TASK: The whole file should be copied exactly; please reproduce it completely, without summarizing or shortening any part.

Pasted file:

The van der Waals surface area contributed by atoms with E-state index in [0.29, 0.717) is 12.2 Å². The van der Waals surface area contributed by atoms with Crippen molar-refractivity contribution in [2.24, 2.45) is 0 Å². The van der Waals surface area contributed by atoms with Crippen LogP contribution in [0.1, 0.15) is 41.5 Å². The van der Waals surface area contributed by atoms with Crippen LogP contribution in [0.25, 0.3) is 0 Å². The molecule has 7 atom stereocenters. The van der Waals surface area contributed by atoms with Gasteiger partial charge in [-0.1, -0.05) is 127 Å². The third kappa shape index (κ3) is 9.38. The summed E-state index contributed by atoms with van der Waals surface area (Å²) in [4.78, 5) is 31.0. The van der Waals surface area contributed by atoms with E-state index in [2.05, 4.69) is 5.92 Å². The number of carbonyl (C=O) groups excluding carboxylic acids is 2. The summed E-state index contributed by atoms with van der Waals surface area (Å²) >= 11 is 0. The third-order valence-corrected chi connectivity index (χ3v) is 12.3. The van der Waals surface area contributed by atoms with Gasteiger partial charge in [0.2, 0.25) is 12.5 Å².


The van der Waals surface area contributed by atoms with E-state index in [0.29, 0.717) is 12.2 Å². The van der Waals surface area contributed by atoms with Crippen molar-refractivity contribution in [2.24, 2.45) is 0 Å². The van der Waals surface area contributed by atoms with Crippen LogP contribution in [0.1, 0.15) is 41.5 Å². The van der Waals surface area contributed by atoms with Crippen LogP contribution in [0.25, 0.3) is 0 Å². The molecule has 7 atom stereocenters. The van der Waals surface area contributed by atoms with Gasteiger partial charge in [-0.1, -0.05) is 127 Å². The third kappa shape index (κ3) is 9.38. The summed E-state index contributed by atoms with van der Waals surface area (Å²) in [4.78, 5) is 31.0. The van der Waals surface area contributed by atoms with E-state index in [2.05, 4.69) is 5.92 Å². The number of carbonyl (C=O) groups excluding carboxylic acids is 2. The summed E-state index contributed by atoms with van der Waals surface area (Å²) >= 11 is 0. The third-order valence-corrected chi connectivity index (χ3v) is 12.3. The van der Waals surface area contributed by atoms with Gasteiger partial charge in [0.2, 0.25) is 12.5 Å².